San Francisco's local government has voted to ban facial recognition software.

The city has become the first in the US to outlaw the rapidly-developing technology that causes concern for privacy and civil liberties advocates.

The ban applies to San Francisco police and other municipal departments, but airports and ports, nor does it limit personal or business use.

The ban comes alongside wider legislation requiring city departments to establish use policies and obtain board approval for all surveillance technology.

“This is really about saying; ‘We can have security without being a security state. We can have good policing without being a police state’, and part of that is building trust with the community based on good community information, not on Big Brother technology,” said supervisor (councillor) Aaron Peskin.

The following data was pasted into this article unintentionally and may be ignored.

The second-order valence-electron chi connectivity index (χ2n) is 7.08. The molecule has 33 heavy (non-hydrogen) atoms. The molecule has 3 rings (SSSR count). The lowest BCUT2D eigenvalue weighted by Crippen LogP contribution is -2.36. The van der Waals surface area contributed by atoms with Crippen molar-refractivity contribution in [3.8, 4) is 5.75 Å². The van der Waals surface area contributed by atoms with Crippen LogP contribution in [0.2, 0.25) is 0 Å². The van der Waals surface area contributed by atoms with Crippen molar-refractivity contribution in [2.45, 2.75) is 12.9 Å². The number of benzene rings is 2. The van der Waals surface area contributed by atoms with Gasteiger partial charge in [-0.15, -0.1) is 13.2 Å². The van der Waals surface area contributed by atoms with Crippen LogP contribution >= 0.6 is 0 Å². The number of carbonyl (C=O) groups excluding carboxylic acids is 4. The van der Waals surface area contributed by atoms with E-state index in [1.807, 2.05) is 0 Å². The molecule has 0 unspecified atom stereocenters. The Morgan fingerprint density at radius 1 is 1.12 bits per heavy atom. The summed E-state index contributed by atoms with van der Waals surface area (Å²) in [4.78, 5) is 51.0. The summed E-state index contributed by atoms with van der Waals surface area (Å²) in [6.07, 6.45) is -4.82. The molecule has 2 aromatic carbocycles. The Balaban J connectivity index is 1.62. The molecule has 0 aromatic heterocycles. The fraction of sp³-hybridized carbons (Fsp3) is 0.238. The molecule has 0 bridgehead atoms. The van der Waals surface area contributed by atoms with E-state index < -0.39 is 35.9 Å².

The advocates concede that there are many valid reasons for such software, such as licence-plate readers, body cameras and security cameras. However, they the public should know how the tools are being used or abused.

The Information Technology and Innovation Foundation issued a statement slamming San Francisco, saying the technology makes it cheaper and faster for police to find suspects and identify missing people.

Critics are concerned about looming development in the tech security industry, such as China’s ‘Social Credit’ system.